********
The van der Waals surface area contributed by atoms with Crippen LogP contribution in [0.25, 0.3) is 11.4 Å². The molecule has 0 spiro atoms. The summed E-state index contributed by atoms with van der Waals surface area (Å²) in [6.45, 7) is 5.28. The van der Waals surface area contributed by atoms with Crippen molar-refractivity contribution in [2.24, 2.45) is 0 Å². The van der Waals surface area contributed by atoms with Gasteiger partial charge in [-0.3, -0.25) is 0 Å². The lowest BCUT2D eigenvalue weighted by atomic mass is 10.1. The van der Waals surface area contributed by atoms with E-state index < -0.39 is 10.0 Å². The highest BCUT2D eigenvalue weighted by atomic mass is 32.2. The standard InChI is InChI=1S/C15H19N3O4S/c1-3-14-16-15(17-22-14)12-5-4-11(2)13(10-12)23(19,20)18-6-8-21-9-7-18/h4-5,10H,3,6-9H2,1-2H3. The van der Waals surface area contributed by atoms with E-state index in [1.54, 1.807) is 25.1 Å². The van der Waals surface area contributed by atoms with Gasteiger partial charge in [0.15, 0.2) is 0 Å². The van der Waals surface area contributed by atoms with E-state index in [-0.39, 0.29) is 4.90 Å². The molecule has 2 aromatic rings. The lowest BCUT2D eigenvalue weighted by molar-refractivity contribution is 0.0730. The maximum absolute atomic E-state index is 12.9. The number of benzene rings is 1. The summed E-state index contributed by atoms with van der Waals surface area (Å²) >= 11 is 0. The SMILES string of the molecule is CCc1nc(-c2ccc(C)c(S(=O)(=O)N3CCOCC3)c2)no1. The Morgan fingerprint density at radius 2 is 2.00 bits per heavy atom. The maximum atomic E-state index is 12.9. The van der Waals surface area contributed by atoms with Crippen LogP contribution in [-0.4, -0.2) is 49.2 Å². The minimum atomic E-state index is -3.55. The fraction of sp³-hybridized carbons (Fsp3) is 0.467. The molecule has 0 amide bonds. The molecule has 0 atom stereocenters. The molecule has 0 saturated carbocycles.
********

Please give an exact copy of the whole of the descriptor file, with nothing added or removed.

The van der Waals surface area contributed by atoms with Crippen LogP contribution in [0.25, 0.3) is 11.4 Å². The molecule has 0 spiro atoms. The summed E-state index contributed by atoms with van der Waals surface area (Å²) in [6.45, 7) is 5.28. The van der Waals surface area contributed by atoms with Crippen molar-refractivity contribution in [2.24, 2.45) is 0 Å². The van der Waals surface area contributed by atoms with Gasteiger partial charge in [-0.3, -0.25) is 0 Å². The lowest BCUT2D eigenvalue weighted by atomic mass is 10.1. The van der Waals surface area contributed by atoms with E-state index < -0.39 is 10.0 Å². The highest BCUT2D eigenvalue weighted by atomic mass is 32.2. The standard InChI is InChI=1S/C15H19N3O4S/c1-3-14-16-15(17-22-14)12-5-4-11(2)13(10-12)23(19,20)18-6-8-21-9-7-18/h4-5,10H,3,6-9H2,1-2H3. The van der Waals surface area contributed by atoms with E-state index in [1.54, 1.807) is 25.1 Å². The van der Waals surface area contributed by atoms with Gasteiger partial charge in [0.15, 0.2) is 0 Å². The van der Waals surface area contributed by atoms with E-state index in [-0.39, 0.29) is 4.90 Å². The molecule has 2 aromatic rings. The lowest BCUT2D eigenvalue weighted by molar-refractivity contribution is 0.0730. The maximum absolute atomic E-state index is 12.9. The number of benzene rings is 1. The summed E-state index contributed by atoms with van der Waals surface area (Å²) >= 11 is 0. The SMILES string of the molecule is CCc1nc(-c2ccc(C)c(S(=O)(=O)N3CCOCC3)c2)no1. The Morgan fingerprint density at radius 2 is 2.00 bits per heavy atom. The maximum atomic E-state index is 12.9. The van der Waals surface area contributed by atoms with Crippen LogP contribution in [-0.4, -0.2) is 49.2 Å². The minimum atomic E-state index is -3.55. The fraction of sp³-hybridized carbons (Fsp3) is 0.467. The molecule has 0 amide bonds. The molecule has 0 atom stereocenters. The molecule has 0 saturated carbocycles.